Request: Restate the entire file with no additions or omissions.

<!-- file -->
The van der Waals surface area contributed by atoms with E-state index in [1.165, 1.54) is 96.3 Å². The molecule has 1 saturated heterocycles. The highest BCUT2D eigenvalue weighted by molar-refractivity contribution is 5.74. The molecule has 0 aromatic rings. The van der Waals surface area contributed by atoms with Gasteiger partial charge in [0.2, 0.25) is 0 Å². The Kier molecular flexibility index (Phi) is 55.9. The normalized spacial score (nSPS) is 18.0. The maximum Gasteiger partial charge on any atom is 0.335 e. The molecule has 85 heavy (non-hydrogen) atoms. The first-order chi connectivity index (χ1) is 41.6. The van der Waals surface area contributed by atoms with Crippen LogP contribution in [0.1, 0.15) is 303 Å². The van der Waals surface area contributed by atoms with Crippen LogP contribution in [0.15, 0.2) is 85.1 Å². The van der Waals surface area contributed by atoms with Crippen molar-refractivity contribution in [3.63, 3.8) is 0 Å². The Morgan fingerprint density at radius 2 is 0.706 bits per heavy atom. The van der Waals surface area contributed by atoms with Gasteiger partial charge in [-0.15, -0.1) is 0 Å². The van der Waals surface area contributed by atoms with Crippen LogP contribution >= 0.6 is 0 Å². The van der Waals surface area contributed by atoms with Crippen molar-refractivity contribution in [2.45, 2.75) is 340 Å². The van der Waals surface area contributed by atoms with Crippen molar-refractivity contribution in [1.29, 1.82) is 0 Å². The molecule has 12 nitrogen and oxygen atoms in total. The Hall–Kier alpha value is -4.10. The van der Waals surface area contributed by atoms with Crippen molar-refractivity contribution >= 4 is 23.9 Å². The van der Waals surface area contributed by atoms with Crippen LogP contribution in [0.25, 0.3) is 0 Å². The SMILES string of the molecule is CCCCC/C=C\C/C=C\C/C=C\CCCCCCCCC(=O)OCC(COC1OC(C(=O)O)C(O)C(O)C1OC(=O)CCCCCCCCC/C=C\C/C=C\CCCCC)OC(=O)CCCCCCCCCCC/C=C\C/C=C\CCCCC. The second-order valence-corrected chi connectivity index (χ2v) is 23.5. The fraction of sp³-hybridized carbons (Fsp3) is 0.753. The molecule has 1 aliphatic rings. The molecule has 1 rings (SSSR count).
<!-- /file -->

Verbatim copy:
The van der Waals surface area contributed by atoms with E-state index in [1.165, 1.54) is 96.3 Å². The molecule has 1 saturated heterocycles. The highest BCUT2D eigenvalue weighted by molar-refractivity contribution is 5.74. The molecule has 0 aromatic rings. The van der Waals surface area contributed by atoms with Gasteiger partial charge in [0.2, 0.25) is 0 Å². The Kier molecular flexibility index (Phi) is 55.9. The normalized spacial score (nSPS) is 18.0. The maximum Gasteiger partial charge on any atom is 0.335 e. The molecule has 85 heavy (non-hydrogen) atoms. The first-order chi connectivity index (χ1) is 41.6. The van der Waals surface area contributed by atoms with Crippen LogP contribution in [0.1, 0.15) is 303 Å². The van der Waals surface area contributed by atoms with Crippen LogP contribution in [0.15, 0.2) is 85.1 Å². The van der Waals surface area contributed by atoms with Crippen molar-refractivity contribution in [3.63, 3.8) is 0 Å². The Morgan fingerprint density at radius 2 is 0.706 bits per heavy atom. The van der Waals surface area contributed by atoms with Gasteiger partial charge in [-0.15, -0.1) is 0 Å². The van der Waals surface area contributed by atoms with Crippen LogP contribution >= 0.6 is 0 Å². The van der Waals surface area contributed by atoms with Crippen molar-refractivity contribution in [2.45, 2.75) is 340 Å². The van der Waals surface area contributed by atoms with Crippen molar-refractivity contribution in [1.29, 1.82) is 0 Å². The molecule has 12 nitrogen and oxygen atoms in total. The Hall–Kier alpha value is -4.10. The van der Waals surface area contributed by atoms with Crippen molar-refractivity contribution >= 4 is 23.9 Å². The van der Waals surface area contributed by atoms with Crippen LogP contribution in [0.25, 0.3) is 0 Å². The SMILES string of the molecule is CCCCC/C=C\C/C=C\C/C=C\CCCCCCCCC(=O)OCC(COC1OC(C(=O)O)C(O)C(O)C1OC(=O)CCCCCCCCC/C=C\C/C=C\CCCCC)OC(=O)CCCCCCCCCCC/C=C\C/C=C\CCCCC. The second-order valence-corrected chi connectivity index (χ2v) is 23.5. The fraction of sp³-hybridized carbons (Fsp3) is 0.753. The molecule has 1 aliphatic rings. The molecule has 1 rings (SSSR count).